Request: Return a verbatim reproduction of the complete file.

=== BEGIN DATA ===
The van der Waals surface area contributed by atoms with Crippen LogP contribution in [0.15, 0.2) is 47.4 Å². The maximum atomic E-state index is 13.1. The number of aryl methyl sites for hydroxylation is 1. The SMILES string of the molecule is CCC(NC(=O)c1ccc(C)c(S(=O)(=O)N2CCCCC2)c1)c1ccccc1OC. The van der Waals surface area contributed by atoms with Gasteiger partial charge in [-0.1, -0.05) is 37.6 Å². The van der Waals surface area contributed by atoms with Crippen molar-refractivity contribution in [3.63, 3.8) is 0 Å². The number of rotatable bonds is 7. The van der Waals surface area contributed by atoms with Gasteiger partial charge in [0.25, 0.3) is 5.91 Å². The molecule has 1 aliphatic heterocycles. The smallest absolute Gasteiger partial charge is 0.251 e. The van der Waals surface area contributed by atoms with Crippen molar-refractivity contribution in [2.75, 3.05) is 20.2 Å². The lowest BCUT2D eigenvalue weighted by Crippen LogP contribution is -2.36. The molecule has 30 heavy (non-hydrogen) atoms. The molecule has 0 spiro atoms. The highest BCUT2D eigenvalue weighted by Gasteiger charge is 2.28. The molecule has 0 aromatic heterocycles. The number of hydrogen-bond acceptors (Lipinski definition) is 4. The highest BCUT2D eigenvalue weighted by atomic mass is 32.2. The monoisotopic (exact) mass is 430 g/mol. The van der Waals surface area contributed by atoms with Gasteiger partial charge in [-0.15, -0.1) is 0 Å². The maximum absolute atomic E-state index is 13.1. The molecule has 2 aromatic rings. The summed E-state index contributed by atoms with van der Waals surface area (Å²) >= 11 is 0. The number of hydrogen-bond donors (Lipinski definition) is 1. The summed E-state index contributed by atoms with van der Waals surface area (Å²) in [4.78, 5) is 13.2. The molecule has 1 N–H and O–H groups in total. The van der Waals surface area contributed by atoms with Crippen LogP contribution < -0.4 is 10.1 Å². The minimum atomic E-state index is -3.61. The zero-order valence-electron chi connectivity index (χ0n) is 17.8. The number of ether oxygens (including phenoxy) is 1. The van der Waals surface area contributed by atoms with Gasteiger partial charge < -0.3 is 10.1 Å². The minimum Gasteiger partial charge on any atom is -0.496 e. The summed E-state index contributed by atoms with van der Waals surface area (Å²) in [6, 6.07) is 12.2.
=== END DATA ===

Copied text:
The van der Waals surface area contributed by atoms with Crippen LogP contribution in [0.15, 0.2) is 47.4 Å². The maximum atomic E-state index is 13.1. The number of aryl methyl sites for hydroxylation is 1. The SMILES string of the molecule is CCC(NC(=O)c1ccc(C)c(S(=O)(=O)N2CCCCC2)c1)c1ccccc1OC. The van der Waals surface area contributed by atoms with Gasteiger partial charge in [-0.1, -0.05) is 37.6 Å². The van der Waals surface area contributed by atoms with Crippen molar-refractivity contribution in [3.63, 3.8) is 0 Å². The number of rotatable bonds is 7. The van der Waals surface area contributed by atoms with Gasteiger partial charge in [0.25, 0.3) is 5.91 Å². The molecule has 1 aliphatic heterocycles. The smallest absolute Gasteiger partial charge is 0.251 e. The van der Waals surface area contributed by atoms with Crippen molar-refractivity contribution in [2.75, 3.05) is 20.2 Å². The lowest BCUT2D eigenvalue weighted by Crippen LogP contribution is -2.36. The molecule has 30 heavy (non-hydrogen) atoms. The molecule has 0 spiro atoms. The highest BCUT2D eigenvalue weighted by Gasteiger charge is 2.28. The molecule has 0 aromatic heterocycles. The number of hydrogen-bond acceptors (Lipinski definition) is 4. The highest BCUT2D eigenvalue weighted by atomic mass is 32.2. The monoisotopic (exact) mass is 430 g/mol. The van der Waals surface area contributed by atoms with Gasteiger partial charge in [-0.15, -0.1) is 0 Å². The maximum absolute atomic E-state index is 13.1. The molecule has 2 aromatic rings. The summed E-state index contributed by atoms with van der Waals surface area (Å²) >= 11 is 0. The number of hydrogen-bond donors (Lipinski definition) is 1. The summed E-state index contributed by atoms with van der Waals surface area (Å²) in [4.78, 5) is 13.2. The molecule has 1 N–H and O–H groups in total. The van der Waals surface area contributed by atoms with Crippen LogP contribution < -0.4 is 10.1 Å². The minimum atomic E-state index is -3.61. The zero-order valence-electron chi connectivity index (χ0n) is 17.8. The number of ether oxygens (including phenoxy) is 1. The van der Waals surface area contributed by atoms with Gasteiger partial charge < -0.3 is 10.1 Å². The minimum Gasteiger partial charge on any atom is -0.496 e. The summed E-state index contributed by atoms with van der Waals surface area (Å²) in [6, 6.07) is 12.2.